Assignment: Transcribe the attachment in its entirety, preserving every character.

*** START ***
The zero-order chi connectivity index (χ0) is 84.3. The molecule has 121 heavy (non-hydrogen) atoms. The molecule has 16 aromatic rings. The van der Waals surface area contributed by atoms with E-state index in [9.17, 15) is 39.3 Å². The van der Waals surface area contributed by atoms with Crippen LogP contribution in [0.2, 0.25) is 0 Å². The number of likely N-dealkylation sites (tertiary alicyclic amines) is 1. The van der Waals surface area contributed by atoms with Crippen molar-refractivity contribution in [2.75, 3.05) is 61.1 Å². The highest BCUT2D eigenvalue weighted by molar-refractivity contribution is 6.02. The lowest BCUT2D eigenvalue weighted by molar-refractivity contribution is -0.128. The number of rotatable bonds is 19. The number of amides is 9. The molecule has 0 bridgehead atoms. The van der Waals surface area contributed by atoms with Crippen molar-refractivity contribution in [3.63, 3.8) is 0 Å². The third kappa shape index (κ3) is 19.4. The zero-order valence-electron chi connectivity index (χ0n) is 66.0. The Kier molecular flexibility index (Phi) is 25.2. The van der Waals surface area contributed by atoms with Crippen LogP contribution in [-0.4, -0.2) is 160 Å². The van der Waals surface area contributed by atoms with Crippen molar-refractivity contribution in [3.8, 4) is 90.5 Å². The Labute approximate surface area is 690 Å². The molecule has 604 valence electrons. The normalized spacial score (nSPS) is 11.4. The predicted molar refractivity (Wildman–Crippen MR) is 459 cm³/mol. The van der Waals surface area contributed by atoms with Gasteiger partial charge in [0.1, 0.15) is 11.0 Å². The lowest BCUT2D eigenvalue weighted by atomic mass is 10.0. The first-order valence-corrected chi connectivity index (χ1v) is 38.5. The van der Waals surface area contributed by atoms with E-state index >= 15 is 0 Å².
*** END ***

The zero-order chi connectivity index (χ0) is 84.3. The molecule has 121 heavy (non-hydrogen) atoms. The molecule has 16 aromatic rings. The van der Waals surface area contributed by atoms with E-state index in [9.17, 15) is 39.3 Å². The van der Waals surface area contributed by atoms with Crippen LogP contribution in [0.2, 0.25) is 0 Å². The number of likely N-dealkylation sites (tertiary alicyclic amines) is 1. The van der Waals surface area contributed by atoms with Crippen molar-refractivity contribution in [2.75, 3.05) is 61.1 Å². The highest BCUT2D eigenvalue weighted by molar-refractivity contribution is 6.02. The lowest BCUT2D eigenvalue weighted by molar-refractivity contribution is -0.128. The number of rotatable bonds is 19. The number of amides is 9. The molecule has 0 bridgehead atoms. The van der Waals surface area contributed by atoms with Crippen molar-refractivity contribution in [3.63, 3.8) is 0 Å². The third kappa shape index (κ3) is 19.4. The zero-order valence-electron chi connectivity index (χ0n) is 66.0. The Kier molecular flexibility index (Phi) is 25.2. The van der Waals surface area contributed by atoms with Crippen LogP contribution in [-0.4, -0.2) is 160 Å². The van der Waals surface area contributed by atoms with Crippen molar-refractivity contribution in [3.8, 4) is 90.5 Å². The Labute approximate surface area is 690 Å². The molecule has 604 valence electrons. The normalized spacial score (nSPS) is 11.4. The predicted molar refractivity (Wildman–Crippen MR) is 459 cm³/mol. The van der Waals surface area contributed by atoms with Gasteiger partial charge in [0.1, 0.15) is 11.0 Å². The lowest BCUT2D eigenvalue weighted by atomic mass is 10.0. The first-order valence-corrected chi connectivity index (χ1v) is 38.5. The van der Waals surface area contributed by atoms with E-state index >= 15 is 0 Å².